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Elected Leadership Struggles To Rule In Libya


From NPR News, this is ALL THINGS CONSIDERED. I'm Melissa Block.


And I'm Robert Siegel. In Libya, the militias that ousted former dictator Moammar Gadhafi have been making life difficult for the democratically elected government there. For weeks, gunmen besieged key government offices. They demanded passage of a law that would bar Gadhafi-era officials from serving in the new administration. No blood was spilled, but the events underscored an ongoing power struggle in the country.

NPR's Leila Fadel was recently in the capital Tripoli and she filed this report.

LEILA FADEL, BYLINE: Outside the National Congress building, it is quiet on this day with only the sound of passing traffic, but the vestiges of recent chaos remain. Graffiti adorns the white walls of the parliament building demanding passage of what is known as the Political Isolation Law, which bars people in the old government from serving in the new one.

One graffiti tag says, isolation is loyalty to the blood of the martyrs, those who died fighting Gadhafi forces during the 2011 revolution. For weeks, the militia surrounded the foreign ministry and the justice ministry. They stormed the interior ministry and the state television building. The armed men wanted the Political Isolation Law in place with no exceptions for anyone, including those who deserted Gadhafi and joined the opposition, people like the president of the National Congress.

Juma Attiga is the deputy head of the congress.

JUMA ATTIGA: We deal with that because otherwise maybe you will face dangers, you will face explosions, and the country will enter another stage maybe.

FADEL: Attiga recalls other incidents involving the militias. In March, they stormed the National Congress building and held him and other members hostage for nearly 11 hours. The men are Libya's revolutionaries. They fought Gadhafi, and now they want a say in the new Libya. They make demands with guns, angry that the elected congress is not making progress quickly enough, angry that corruption continues and worried that Gadhafi loyalists will remain in power. Again, Juma Attiga.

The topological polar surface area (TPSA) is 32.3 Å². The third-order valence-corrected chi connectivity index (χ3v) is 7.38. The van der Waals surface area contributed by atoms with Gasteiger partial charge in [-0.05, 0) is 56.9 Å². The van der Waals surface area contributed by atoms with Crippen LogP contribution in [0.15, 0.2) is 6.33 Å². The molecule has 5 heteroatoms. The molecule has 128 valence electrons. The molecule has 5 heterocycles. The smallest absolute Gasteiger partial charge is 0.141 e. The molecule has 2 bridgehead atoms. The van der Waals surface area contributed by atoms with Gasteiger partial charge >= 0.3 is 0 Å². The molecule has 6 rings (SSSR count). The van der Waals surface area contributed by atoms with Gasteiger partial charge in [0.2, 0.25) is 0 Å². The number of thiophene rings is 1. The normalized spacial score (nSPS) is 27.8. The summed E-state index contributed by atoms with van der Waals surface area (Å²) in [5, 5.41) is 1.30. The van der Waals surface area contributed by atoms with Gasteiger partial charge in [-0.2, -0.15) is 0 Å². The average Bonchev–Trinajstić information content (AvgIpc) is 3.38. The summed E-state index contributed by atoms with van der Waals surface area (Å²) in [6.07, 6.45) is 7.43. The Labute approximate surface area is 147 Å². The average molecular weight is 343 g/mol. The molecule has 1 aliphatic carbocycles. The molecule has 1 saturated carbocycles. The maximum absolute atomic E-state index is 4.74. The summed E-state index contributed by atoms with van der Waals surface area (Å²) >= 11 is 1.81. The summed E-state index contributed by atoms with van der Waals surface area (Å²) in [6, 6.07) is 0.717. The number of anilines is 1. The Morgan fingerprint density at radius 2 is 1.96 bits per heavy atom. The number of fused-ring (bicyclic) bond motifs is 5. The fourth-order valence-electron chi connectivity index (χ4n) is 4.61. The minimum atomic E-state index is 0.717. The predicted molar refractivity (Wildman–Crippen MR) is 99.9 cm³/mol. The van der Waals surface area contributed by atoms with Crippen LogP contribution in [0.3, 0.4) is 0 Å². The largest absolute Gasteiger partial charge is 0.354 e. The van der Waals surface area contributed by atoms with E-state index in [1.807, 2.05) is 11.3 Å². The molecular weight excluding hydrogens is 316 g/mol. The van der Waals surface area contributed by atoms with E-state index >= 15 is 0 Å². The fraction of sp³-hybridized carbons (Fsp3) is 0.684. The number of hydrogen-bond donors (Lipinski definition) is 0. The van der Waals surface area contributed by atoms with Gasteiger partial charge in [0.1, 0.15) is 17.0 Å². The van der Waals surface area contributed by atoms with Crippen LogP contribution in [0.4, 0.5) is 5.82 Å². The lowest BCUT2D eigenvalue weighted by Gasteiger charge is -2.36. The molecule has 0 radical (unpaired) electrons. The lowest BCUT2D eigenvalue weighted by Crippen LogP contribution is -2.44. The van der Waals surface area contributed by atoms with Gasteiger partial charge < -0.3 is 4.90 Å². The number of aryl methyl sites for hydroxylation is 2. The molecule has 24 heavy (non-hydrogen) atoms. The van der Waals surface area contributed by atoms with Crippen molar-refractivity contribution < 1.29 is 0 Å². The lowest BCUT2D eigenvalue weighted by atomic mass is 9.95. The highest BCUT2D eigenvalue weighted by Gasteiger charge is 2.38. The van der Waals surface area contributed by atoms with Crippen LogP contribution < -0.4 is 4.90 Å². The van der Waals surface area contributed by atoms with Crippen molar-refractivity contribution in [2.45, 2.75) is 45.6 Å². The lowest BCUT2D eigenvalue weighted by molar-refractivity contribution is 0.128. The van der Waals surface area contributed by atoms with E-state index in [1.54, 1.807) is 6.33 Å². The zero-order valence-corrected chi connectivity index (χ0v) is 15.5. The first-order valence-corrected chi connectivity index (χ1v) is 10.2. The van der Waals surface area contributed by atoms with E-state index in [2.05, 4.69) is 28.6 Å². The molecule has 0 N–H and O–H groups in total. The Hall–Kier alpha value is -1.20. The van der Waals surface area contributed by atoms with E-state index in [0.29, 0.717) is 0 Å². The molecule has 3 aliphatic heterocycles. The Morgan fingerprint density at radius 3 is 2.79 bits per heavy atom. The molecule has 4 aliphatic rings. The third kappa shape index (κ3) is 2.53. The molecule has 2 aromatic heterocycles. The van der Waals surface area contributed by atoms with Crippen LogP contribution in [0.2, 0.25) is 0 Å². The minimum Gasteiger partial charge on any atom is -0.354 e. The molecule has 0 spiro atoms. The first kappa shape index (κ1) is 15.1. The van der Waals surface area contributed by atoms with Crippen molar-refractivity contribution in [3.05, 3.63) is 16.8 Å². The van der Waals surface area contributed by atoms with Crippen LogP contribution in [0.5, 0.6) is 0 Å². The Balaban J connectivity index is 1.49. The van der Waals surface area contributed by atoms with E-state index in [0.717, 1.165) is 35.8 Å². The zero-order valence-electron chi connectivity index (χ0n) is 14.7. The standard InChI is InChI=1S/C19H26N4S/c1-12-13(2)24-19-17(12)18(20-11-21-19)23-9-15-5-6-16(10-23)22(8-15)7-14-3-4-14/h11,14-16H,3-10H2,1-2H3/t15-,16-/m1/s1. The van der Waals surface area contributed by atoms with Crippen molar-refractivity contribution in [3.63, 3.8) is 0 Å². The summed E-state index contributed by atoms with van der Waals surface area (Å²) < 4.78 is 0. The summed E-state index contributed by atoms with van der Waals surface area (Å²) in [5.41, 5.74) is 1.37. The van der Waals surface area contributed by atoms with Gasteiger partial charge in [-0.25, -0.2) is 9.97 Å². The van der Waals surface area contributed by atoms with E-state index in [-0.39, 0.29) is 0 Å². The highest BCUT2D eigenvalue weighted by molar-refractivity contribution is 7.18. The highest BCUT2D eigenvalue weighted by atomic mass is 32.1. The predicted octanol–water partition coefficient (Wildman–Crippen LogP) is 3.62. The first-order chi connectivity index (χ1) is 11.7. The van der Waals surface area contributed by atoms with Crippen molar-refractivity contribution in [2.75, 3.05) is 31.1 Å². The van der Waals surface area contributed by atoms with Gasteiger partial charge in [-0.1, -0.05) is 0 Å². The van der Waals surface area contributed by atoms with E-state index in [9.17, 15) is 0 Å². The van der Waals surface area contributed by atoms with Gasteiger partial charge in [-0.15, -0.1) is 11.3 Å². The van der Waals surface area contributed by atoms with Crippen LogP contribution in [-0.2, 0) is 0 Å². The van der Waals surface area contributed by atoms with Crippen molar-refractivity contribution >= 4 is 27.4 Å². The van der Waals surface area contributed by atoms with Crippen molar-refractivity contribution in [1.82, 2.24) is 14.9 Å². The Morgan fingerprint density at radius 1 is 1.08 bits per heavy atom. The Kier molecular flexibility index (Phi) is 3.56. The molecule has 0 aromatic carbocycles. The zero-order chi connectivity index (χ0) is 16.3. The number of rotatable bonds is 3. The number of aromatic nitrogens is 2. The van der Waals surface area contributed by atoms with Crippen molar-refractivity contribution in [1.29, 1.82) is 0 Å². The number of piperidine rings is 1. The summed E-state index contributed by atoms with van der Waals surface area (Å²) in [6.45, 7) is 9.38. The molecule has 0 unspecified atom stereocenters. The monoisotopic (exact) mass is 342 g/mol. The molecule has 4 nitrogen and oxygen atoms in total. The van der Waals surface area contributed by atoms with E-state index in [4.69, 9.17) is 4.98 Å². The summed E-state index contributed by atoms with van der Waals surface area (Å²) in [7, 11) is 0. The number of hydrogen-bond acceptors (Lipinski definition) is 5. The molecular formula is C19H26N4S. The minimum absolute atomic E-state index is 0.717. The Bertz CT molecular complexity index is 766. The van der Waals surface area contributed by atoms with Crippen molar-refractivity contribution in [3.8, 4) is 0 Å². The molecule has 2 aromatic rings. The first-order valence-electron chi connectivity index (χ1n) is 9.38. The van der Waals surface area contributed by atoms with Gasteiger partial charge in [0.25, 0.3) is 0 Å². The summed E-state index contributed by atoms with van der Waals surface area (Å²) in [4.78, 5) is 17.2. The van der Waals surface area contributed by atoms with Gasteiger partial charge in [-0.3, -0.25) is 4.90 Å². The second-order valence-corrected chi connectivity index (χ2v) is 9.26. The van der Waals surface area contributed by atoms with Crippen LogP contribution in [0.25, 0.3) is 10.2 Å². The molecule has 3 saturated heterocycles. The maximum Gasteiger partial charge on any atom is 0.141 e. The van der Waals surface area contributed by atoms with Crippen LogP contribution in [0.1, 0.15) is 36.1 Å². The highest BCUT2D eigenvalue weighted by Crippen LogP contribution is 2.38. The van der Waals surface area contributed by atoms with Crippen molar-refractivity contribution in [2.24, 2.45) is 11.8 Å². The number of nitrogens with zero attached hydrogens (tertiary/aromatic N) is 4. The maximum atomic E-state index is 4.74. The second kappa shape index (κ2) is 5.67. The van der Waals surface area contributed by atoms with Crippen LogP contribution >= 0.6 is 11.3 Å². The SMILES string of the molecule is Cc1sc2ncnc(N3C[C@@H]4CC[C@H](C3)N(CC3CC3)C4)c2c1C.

ATTIGA: After Gadhafi, we received a ruined state, so we are not now in the grade of a normal government which can control, which can order on the ground. We are in our way. The first thing which we have to protect strongly is the legitimacy that National Congress is the only body elected by the people.

FADEL: Gadhafi left behind no viable institutions. The new national army is in its infancy, and the police force remains weak. The country has been plagued with sporadic bombings, assassinations and kidnappings. One of the bloodiest incidents was the attack on the U.S. diplomatic mission in Benghazi last September that left the U.S. ambassador Christopher Stevens dead, along with three other Americans.

At the foreign ministry, employees are back to work. For two weeks, they stayed away because the militias were surrounding the building, demanding a purge of ministry staff. Deputy Foreign Minister Wafa Bugaighis sits in her office, her desk strewn with paperwork. She's catching up on lost time.

WAFA BUGAIGHIS: You're not going to take much of my time because I'm very busy.

FADEL: Bugaighis says she told the armed men outside that they were threatening national security. She told them they needed to stop, but she also praised Prime Minister Ali Zaidan for avoiding a confrontation with them. After all, she says, they are patriotic Libyans.

BUGAIGHIS: Because I think using force would have been devastating, and it probably led to further problems and definitely bloodshed, and definitely that would have led to bigger problems.

FADEL: She says she was encouraged by the popular outcry against the militia's actions. Most Libyans want Gadhafi-era officials purged from the government, she says, but the use of force is not the way to achieve the goal. At the same time, she says, the government should give the young militiamen alternatives.

BUGAIGHIS: Because they're attracted to this brigades by certain incentives. I mean, giving them salaries, I don't know what, things like that. The government has to give better incentives. I really think it will work out, hopefully. It's the only option we have.

FADEL: Militia leaders say they were forced to act because the congress stalled on the isolation law for months. Adel Gheriani is a spokesman for the Libyan revolutionaries.

ADEL GHERIANI: We fought Gadhafi in the beginning, and we are ready to fight whoever now who will destroy our country again, and back with the same old faces to power again.

FADEL: The militias didn't want to use force, and they won't do it again, he says, but they won't let the corruption of the past infect the future, he says. And even though the government criticizes the militias, they call on them when they need security.

GHERIANI: We don't have army. It's us every time anything happens to the country. They call us again back. Come, protect this, guard that, go there, come here. It's us on the ground.

FADEL: Leila Fadel, NPR News. Transcript provided by NPR, Copyright NPR.

Leila Fadel is a national correspondent for NPR based in Los Angeles, covering issues of culture, diversity, and race.